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How To Get A Mortgage In 2011

How To Get A Mortgage In 2011

Applying for a mortgage at the moment is more like running a marathon than a sprint. In the ‘good old days’ of three or four years ago(!) all you had to do was say “I want to buy this” and tick a few boxes on a form and the money would appear as if by magic before your very eyes. Loan to values were high or non existent in some cases, making the process ridiculously easy. What we have now is the polar opposite. Here are some tips for getting through the mortgage process as it stands right now.

Cheap Interest Rates Are Not The Whole Story

Many banks are trying to con us that cheap interest rates are all that matters. Not so, the mortgages for comparison must be looked at as a whole.What is the cost of the mortgage over the lifetime of the loan? And, are there penalties for changing mid stream- if so they need to be added in, along with any costs in fees etc.Be aware that lenders may seek to lessen the timescale for the borrowing, so make sure you are really comparing like for like when you seek the best deals.

Get All Your Mortgage Documents Ready

If you are self employed then you will need to prepare well in advance. The bank will likely seek the following for the mortgage:

  1. last two years’ accounts ( self employed)
  2. last 12 months’ bank statements
  3. SA302 form for tax calculation made by the Revenue
  4. A good credit rating

General Rules For Most Mortgage Applications

If you are a first time buyer then you will definitely need to follow these rules and gather the following information for the loan:

  1. consecutive last three months’ payslips
  2. recent P60/ wage slips or 3 years self employed accounts
  3. last three months’ bank statements- request bank originals- not internet bank print outs
  4. proof of the deposit monies- and how you came by it.
  5. Inclusion on the electoral roll
  6. Traceability of three years address history
  7. Debts being paid off at more than minimum rates on credit cards

Children Can Hamper Your Chances

Some more interesting criteria that can crop up are ones that you would not necessarily know about or consider would go against you. You need to be even more diligent if you have children because any outgoings for childcare will be checked. Credit card debts are heavily scrutinised as well. Even if you earn the same as a couple with no children, it seems that childless couples are be able to borrow substantially more than say a couple with two children and outstanding credit card balances.

In my opinion these rules in particular ( that are not publicised or talked about at all) amount to discrimination, but banks seem to be getting away with making the rules to suit themselves. So, if you are seeking a mortgage be sure all your ducks are in a row before you set out. Get all your documents in place in advance so that the application is not slowed down because of lack of information, and lastly, be consistent with the payment debts for a few months prior to seeking a mortgage.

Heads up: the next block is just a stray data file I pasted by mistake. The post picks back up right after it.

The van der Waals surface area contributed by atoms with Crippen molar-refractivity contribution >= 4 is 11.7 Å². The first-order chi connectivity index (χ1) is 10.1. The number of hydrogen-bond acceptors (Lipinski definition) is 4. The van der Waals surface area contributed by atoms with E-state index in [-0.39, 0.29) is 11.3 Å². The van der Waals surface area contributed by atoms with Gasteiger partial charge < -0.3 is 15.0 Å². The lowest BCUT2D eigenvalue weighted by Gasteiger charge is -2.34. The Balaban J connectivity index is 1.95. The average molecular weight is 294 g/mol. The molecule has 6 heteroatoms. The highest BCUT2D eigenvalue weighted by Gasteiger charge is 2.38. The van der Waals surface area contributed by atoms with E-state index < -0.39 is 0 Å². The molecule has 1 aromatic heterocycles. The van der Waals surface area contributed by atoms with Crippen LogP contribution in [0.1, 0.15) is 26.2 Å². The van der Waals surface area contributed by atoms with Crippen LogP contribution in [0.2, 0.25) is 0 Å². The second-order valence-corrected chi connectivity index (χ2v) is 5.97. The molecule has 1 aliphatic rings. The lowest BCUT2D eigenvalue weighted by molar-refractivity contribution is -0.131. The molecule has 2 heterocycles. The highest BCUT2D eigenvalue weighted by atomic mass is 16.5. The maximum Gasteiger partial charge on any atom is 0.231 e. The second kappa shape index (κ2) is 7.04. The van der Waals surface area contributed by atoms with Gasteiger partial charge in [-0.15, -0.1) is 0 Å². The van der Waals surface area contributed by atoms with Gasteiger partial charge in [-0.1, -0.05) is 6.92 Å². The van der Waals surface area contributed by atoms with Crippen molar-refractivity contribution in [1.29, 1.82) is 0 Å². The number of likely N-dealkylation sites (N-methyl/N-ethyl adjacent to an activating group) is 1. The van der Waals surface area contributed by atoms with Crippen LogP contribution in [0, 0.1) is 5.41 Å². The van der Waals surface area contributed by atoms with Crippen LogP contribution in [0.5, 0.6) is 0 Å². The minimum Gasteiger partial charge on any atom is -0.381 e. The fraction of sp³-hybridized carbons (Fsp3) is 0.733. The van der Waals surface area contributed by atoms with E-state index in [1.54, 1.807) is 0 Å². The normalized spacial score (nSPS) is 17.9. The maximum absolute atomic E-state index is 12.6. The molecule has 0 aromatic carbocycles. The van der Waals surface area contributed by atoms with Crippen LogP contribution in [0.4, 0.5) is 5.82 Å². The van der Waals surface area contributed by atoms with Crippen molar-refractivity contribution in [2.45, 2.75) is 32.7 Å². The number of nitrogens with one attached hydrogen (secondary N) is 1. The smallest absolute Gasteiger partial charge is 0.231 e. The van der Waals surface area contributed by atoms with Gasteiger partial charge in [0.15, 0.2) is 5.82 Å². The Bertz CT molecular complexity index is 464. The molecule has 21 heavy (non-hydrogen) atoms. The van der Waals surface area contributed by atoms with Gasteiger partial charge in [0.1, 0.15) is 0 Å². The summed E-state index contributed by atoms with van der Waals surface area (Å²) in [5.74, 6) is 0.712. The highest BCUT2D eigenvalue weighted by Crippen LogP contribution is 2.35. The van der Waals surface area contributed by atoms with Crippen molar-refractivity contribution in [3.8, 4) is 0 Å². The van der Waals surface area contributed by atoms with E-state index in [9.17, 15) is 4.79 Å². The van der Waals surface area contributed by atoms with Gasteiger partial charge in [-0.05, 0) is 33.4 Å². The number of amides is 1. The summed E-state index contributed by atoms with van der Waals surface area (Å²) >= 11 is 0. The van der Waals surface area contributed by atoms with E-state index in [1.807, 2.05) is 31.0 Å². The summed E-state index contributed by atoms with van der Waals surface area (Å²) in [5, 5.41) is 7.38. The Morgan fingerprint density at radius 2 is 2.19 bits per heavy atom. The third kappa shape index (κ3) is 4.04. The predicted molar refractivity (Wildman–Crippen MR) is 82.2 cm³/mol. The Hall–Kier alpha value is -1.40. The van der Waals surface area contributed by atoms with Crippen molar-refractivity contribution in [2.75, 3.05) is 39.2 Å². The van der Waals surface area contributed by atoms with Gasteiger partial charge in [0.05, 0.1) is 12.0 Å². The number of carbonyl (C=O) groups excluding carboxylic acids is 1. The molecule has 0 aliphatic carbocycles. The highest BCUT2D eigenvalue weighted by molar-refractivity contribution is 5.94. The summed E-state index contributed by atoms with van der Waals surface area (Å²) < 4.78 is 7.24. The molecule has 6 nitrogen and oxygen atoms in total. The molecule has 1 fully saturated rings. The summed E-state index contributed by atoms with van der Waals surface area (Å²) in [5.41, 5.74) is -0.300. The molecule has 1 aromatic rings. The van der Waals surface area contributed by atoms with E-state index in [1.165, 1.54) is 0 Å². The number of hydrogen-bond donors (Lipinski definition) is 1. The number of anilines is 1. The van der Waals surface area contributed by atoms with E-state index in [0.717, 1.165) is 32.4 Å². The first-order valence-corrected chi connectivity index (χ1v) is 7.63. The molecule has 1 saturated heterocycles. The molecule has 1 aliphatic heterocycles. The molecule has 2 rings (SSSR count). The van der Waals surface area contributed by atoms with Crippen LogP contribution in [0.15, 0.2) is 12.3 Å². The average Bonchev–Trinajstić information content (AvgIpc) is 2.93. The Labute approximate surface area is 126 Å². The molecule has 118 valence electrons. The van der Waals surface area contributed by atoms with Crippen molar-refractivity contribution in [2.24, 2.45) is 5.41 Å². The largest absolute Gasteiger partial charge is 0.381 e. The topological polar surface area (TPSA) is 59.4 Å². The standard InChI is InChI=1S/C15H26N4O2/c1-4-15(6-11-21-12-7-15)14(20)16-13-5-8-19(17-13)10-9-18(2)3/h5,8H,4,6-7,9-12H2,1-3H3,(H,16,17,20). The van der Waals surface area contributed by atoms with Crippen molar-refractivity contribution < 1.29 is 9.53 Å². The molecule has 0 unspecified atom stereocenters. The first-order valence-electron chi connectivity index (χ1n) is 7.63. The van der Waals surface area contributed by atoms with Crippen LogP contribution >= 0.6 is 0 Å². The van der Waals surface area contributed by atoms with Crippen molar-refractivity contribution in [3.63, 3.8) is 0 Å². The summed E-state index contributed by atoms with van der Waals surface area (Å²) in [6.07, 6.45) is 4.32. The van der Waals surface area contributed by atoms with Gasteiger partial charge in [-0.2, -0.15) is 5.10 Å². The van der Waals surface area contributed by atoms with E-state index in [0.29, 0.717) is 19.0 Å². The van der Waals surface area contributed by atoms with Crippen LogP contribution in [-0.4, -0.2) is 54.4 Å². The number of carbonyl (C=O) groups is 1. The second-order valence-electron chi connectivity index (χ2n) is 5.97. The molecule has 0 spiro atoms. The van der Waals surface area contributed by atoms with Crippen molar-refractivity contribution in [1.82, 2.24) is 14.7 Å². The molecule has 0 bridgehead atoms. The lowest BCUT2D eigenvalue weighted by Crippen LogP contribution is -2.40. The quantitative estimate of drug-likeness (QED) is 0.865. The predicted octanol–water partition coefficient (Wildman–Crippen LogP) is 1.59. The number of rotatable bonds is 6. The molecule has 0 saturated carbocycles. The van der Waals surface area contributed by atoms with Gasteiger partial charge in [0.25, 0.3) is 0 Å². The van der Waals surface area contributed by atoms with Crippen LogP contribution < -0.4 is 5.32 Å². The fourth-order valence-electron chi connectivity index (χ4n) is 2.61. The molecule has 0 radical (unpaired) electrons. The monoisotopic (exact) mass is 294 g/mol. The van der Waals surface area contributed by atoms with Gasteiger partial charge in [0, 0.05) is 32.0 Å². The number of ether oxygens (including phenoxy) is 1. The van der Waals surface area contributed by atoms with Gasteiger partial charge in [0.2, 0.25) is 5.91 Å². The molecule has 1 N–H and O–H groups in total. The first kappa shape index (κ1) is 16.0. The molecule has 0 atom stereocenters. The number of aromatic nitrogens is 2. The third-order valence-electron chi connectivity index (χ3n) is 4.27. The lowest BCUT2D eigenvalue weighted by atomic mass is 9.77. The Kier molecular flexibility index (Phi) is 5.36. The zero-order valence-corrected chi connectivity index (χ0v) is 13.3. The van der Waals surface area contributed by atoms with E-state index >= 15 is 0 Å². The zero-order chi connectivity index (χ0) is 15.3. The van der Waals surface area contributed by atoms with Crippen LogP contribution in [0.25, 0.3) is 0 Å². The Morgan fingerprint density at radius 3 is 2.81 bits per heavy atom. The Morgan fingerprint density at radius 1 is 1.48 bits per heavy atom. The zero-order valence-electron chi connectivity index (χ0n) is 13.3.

Have you come across any other things requested by banks we have not noted here? – please do comment below so we can all benefit from your experiences.

About The Author

Roberta WardOur ethos is to help people to really understand property investing without all the guff and marketing hype and bias. We are proud to be wholly independent and ethical. No nonsense advice about tax, pensions, property investment and finance via our blogs and social media channels.

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  • http://www.mdmassociates.co.uk Mary Waring

    The reason why childless couples can often borrow more than a couple with children is that more & more lenders are now basing borrowing on affordability, rather than on a “one size fits all” salary multiple. Therefore lenders look at household income and then deduct household expenses. It makes sense for example, that a single person earning £40K has more affordability than a couple where the earning spouse earns £40K with a non earning spouse & dependent children.
    I think this is a more sensible approach since it’s trying to ascertain the individual’s affordability based on their specific circumstances.
    Mary Waring

    • http://www.mypropertymentor.co.uk/ Roberta Ward

      Hi Mary, yes I absolutely agree with you and in truth it was the same when i got my first mortgage back in the 90′s. At that time I was on a wage plus bonus structure and none of the building Socs would offer mortgage. Had to go cap in hand to my own Bank at a higher rate ( 8%). Its wise that people realise it though as I do think most are still closing their eyes to the truth in the hope they will get through the process.

  • Charlottefarr

    I have just been declined for a mortgage, ignoring the fact my affordability was well in order, all other debts are settled in full and I have minimal out goings, and with a 30% deposit I was very surprised!aybe the single mum status is what buggered my apication! So sod the banks, I’ll pay the interest to my dad instead!

    • http://www.mypropertymentor.co.uk/ Roberta Ward

      In this market it really does pay to have a broker who knows the market inside out. I feel for your situation. Just a couple of years ago you would have been seen as a good risk. If I were in your situation I would invest the deposit you have saved in something with good returns. If you would like further advice please email us and we can point you in the direction of a regulated professional who can help you.
      Thanks for commenting.

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